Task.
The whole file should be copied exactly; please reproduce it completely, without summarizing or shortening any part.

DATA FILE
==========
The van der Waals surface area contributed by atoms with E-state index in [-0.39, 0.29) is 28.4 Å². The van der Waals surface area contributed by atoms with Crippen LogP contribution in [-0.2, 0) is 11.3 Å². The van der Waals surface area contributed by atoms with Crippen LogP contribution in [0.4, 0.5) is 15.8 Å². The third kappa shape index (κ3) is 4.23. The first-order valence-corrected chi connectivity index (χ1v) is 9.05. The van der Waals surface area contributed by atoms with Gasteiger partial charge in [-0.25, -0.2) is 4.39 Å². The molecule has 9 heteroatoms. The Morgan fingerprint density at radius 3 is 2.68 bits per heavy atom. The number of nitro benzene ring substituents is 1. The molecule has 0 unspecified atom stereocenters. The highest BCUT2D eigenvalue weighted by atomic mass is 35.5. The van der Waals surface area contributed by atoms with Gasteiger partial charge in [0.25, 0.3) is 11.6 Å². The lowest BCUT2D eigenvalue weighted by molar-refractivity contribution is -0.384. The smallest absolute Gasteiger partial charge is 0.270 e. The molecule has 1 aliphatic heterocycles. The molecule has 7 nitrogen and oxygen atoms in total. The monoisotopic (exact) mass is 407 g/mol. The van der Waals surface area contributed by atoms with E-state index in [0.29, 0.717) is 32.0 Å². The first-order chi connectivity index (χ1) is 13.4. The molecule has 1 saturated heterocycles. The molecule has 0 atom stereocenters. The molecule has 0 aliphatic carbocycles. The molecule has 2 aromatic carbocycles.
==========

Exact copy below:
The van der Waals surface area contributed by atoms with E-state index in [-0.39, 0.29) is 28.4 Å². The van der Waals surface area contributed by atoms with Crippen LogP contribution in [-0.2, 0) is 11.3 Å². The van der Waals surface area contributed by atoms with Crippen LogP contribution in [0.4, 0.5) is 15.8 Å². The third kappa shape index (κ3) is 4.23. The first-order valence-corrected chi connectivity index (χ1v) is 9.05. The van der Waals surface area contributed by atoms with Gasteiger partial charge in [-0.25, -0.2) is 4.39 Å². The molecule has 9 heteroatoms. The Morgan fingerprint density at radius 3 is 2.68 bits per heavy atom. The number of nitro benzene ring substituents is 1. The molecule has 0 unspecified atom stereocenters. The highest BCUT2D eigenvalue weighted by atomic mass is 35.5. The van der Waals surface area contributed by atoms with Gasteiger partial charge in [0.25, 0.3) is 11.6 Å². The lowest BCUT2D eigenvalue weighted by molar-refractivity contribution is -0.384. The smallest absolute Gasteiger partial charge is 0.270 e. The molecule has 1 aliphatic heterocycles. The molecule has 7 nitrogen and oxygen atoms in total. The monoisotopic (exact) mass is 407 g/mol. The van der Waals surface area contributed by atoms with E-state index in [0.29, 0.717) is 32.0 Å². The first-order chi connectivity index (χ1) is 13.4. The molecule has 1 saturated heterocycles. The molecule has 0 atom stereocenters. The molecule has 0 aliphatic carbocycles. The molecule has 2 aromatic carbocycles.